July 20, 2021. News
Hospital Navigator scheme to support young people launched at Royal Berkshire Hospital
As part of a Thames Valley Violence Reduction Unit programme, the Royal Berkshire Hospital is the first of five hospitals to launch a new scheme to provide targeted support to young people attending the Emergency Department. It seeks to offer a listening ear, support within the local community and a confidential conversation with a trusted adult, to help protect those at risk from future harm.
The scheme takes a particular focus on those who may have been admitted in circumstances related to risky behaviours or who may be frequent attendees at A&E.
The Hospital Navigators programme will see trained volunteers from the local community based at Royal Berkshire Hospital’s Emergency Department. Having received treatment, young people aged between 13 and 24 can meet and chat with one of the Navigators who will then be able to signpost them to support in the community such as one-to-one mentoring, support services and community groups.
In addition to the Royal Berkshire Hospital committing staff time and resources, the Thames Valley Violence Reduction Unit provided £25,000 as injection funding. Starting Point, a Reading-based mentoring organisation, has been commissioned to coordinate the recruitment and training of volunteers and their work on the ward.
The programme is built on the concept of a “reachable moment” – a point when a person may be reflecting on what led to their current situation and its impacts and are more open to receiving guidance and support to change their behaviour or circumstances.
By engaging with young people in this way, it is hoped that support can be offered and they can be steered away from risk of further incidents or re-admission to hospital.
The Navigators will be based at Royal Berkshire Hospital’s Emergency Department on Fridays and Saturdays from 8pm to 12am. In their highly-visible orange T-shirts, the Navigator volunteers will be available to speak with those admitted. Alternatively, a clinician can refer them once their treatment is complete. When Navigators are not on the ward, clinicians can still make a referral if the young person requests it, allowing for contact to be made once they have returned home.
Starting Point has recruited and trained its first cohort of 21 volunteers, including seven team leaders who coordinate shifts and help manage referrals. Full safeguarding procedures are followed and they receive support from Starting Point professionals.
Four other hospitals in the Thames Valley are also developing similar schemes, in Slough, Aylesbury, Oxford and Milton Keynes. While the Royal Berkshire Hospital is the furthest ahead in implementing the scheme, good progress is being made with recruiting scheme coordinators at the other hospitals, which prepare to launch in coming months.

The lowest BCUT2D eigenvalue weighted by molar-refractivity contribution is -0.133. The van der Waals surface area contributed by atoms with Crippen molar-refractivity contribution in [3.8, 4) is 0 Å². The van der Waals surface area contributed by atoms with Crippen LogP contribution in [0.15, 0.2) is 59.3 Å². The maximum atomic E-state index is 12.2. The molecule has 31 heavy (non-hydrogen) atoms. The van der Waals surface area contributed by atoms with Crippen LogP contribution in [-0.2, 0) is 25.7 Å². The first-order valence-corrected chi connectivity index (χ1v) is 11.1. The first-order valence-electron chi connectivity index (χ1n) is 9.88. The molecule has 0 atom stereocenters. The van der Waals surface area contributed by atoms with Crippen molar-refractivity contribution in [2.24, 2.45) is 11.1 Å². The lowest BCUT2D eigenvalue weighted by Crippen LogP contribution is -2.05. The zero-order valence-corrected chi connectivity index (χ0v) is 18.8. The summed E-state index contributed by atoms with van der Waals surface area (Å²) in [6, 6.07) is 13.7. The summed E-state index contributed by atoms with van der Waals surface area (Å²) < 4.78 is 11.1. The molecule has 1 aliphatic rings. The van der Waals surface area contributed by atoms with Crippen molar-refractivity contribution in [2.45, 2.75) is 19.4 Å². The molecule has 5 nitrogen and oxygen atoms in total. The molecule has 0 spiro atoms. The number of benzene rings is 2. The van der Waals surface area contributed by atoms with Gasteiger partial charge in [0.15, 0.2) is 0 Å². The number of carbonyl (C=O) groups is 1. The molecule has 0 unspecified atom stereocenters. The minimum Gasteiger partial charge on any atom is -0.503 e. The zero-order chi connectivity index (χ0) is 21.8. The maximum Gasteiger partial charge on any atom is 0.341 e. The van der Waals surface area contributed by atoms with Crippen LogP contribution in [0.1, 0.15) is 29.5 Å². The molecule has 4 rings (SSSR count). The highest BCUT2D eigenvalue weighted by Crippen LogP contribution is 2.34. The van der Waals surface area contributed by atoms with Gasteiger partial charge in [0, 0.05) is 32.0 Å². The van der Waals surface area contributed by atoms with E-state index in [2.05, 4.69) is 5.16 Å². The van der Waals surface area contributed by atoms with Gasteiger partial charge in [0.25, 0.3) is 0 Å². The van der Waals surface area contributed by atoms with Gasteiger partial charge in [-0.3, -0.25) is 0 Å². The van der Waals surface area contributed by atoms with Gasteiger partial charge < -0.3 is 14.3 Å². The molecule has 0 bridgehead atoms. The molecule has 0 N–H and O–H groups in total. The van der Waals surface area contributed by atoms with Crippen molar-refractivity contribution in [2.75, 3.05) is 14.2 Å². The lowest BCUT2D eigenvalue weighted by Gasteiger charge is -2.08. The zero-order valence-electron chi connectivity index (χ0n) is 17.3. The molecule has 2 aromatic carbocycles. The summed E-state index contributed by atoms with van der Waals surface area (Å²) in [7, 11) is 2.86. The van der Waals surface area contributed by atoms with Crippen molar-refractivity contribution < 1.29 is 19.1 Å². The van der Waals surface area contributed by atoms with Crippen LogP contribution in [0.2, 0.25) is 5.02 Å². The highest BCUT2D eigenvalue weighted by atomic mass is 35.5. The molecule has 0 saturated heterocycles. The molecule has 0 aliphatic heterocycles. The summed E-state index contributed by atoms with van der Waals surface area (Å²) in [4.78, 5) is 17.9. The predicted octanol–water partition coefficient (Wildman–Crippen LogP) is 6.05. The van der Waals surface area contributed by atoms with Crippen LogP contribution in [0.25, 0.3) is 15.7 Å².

Eamonn Sullivan, Chief Nursing Officer at Royal Berkshire NHS Foundation Trust, said:
“We are really excited to be welcoming the Navigators into our Emergency Department at Royal Berkshire Hospital. We’re proud to work alongside colleagues from Starting Point and the Thames Valley Violence Reduction Unit to help make a real difference to some of the young people that arrive at our Emergency Department, and help prevent them from ending up in the same circumstances that brought them to hospital in the first place.”
Stan Gilmour, Director of the Thames Valley Violence Reduction Unit, said:
“The Royal Berkshire Hospital and Starting Point have together made huge progress in developing the Hospital Navigator scheme and are leading the way, with volunteers now actively engaging with young people to help them.
“An admission to hospital creates an opportunity to reach a person and encourage them to reflect upon their actions or situation. Through that engagement and by providing tailored support we can positively change their behaviours and direction, reducing future risks.
“The programme uses volunteers drawn from the local Reading community, which makes it all the more powerful; an example of the community coming together to keep the young and those more vulnerable safe from harm.”
Tim Blake, Programme Manager from Starting Point, said:
“We’re so excited to be able to launch the Navigator programme within the Royal Berkshire Hospital. We have seen the impact that can be made when a young person regularly meets with a trusted adult, and we are looking forward to seeing the impact the Navigators can have within the A&E environment.
“The staff within the Royal Berkshire Hospital have been huge advocates of the service. Their support, alongside that of the Thames Valley Violence Reduction Unit, has been invaluable. We believe that this is just the start of seeing long lasting change within the local community.”